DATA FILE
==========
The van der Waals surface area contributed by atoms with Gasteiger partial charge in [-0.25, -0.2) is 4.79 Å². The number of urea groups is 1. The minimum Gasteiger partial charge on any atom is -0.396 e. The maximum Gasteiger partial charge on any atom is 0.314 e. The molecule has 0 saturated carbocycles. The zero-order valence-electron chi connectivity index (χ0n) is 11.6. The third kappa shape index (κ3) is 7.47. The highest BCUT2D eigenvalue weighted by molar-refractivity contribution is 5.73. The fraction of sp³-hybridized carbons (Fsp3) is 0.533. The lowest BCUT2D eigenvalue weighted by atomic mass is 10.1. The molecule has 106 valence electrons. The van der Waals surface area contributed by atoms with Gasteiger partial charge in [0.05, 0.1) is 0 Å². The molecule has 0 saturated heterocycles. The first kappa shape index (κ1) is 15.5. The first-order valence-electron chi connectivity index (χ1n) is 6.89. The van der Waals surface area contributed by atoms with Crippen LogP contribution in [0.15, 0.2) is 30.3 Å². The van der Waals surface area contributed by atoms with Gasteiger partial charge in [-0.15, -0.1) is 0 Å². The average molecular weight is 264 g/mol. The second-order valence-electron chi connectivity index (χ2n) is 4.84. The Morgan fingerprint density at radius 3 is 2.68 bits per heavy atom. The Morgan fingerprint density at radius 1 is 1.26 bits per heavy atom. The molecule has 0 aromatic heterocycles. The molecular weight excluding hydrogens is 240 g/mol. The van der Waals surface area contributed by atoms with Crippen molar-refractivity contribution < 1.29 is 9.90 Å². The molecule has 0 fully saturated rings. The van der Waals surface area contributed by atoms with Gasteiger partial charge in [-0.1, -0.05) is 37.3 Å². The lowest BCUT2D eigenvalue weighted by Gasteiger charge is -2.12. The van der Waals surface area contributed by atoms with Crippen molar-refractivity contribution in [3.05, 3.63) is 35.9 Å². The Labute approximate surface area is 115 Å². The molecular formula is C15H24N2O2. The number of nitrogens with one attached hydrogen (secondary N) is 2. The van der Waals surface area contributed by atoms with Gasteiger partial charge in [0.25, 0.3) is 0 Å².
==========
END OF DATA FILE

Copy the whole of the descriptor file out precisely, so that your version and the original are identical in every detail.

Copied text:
The van der Waals surface area contributed by atoms with Gasteiger partial charge in [-0.25, -0.2) is 4.79 Å². The number of urea groups is 1. The minimum Gasteiger partial charge on any atom is -0.396 e. The maximum Gasteiger partial charge on any atom is 0.314 e. The molecule has 0 saturated carbocycles. The zero-order valence-electron chi connectivity index (χ0n) is 11.6. The third kappa shape index (κ3) is 7.47. The highest BCUT2D eigenvalue weighted by molar-refractivity contribution is 5.73. The fraction of sp³-hybridized carbons (Fsp3) is 0.533. The lowest BCUT2D eigenvalue weighted by atomic mass is 10.1. The molecule has 106 valence electrons. The van der Waals surface area contributed by atoms with Gasteiger partial charge in [0.05, 0.1) is 0 Å². The molecule has 0 saturated heterocycles. The first kappa shape index (κ1) is 15.5. The first-order valence-electron chi connectivity index (χ1n) is 6.89. The van der Waals surface area contributed by atoms with Crippen LogP contribution in [0.15, 0.2) is 30.3 Å². The van der Waals surface area contributed by atoms with Gasteiger partial charge in [-0.15, -0.1) is 0 Å². The average molecular weight is 264 g/mol. The second-order valence-electron chi connectivity index (χ2n) is 4.84. The Morgan fingerprint density at radius 3 is 2.68 bits per heavy atom. The Morgan fingerprint density at radius 1 is 1.26 bits per heavy atom. The molecule has 0 aromatic heterocycles. The molecular weight excluding hydrogens is 240 g/mol. The van der Waals surface area contributed by atoms with Crippen molar-refractivity contribution < 1.29 is 9.90 Å². The molecule has 0 fully saturated rings. The van der Waals surface area contributed by atoms with Gasteiger partial charge in [-0.1, -0.05) is 37.3 Å². The lowest BCUT2D eigenvalue weighted by Gasteiger charge is -2.12. The van der Waals surface area contributed by atoms with Crippen molar-refractivity contribution in [3.05, 3.63) is 35.9 Å². The Labute approximate surface area is 115 Å². The molecular formula is C15H24N2O2. The number of nitrogens with one attached hydrogen (secondary N) is 2. The van der Waals surface area contributed by atoms with Gasteiger partial charge in [0.25, 0.3) is 0 Å².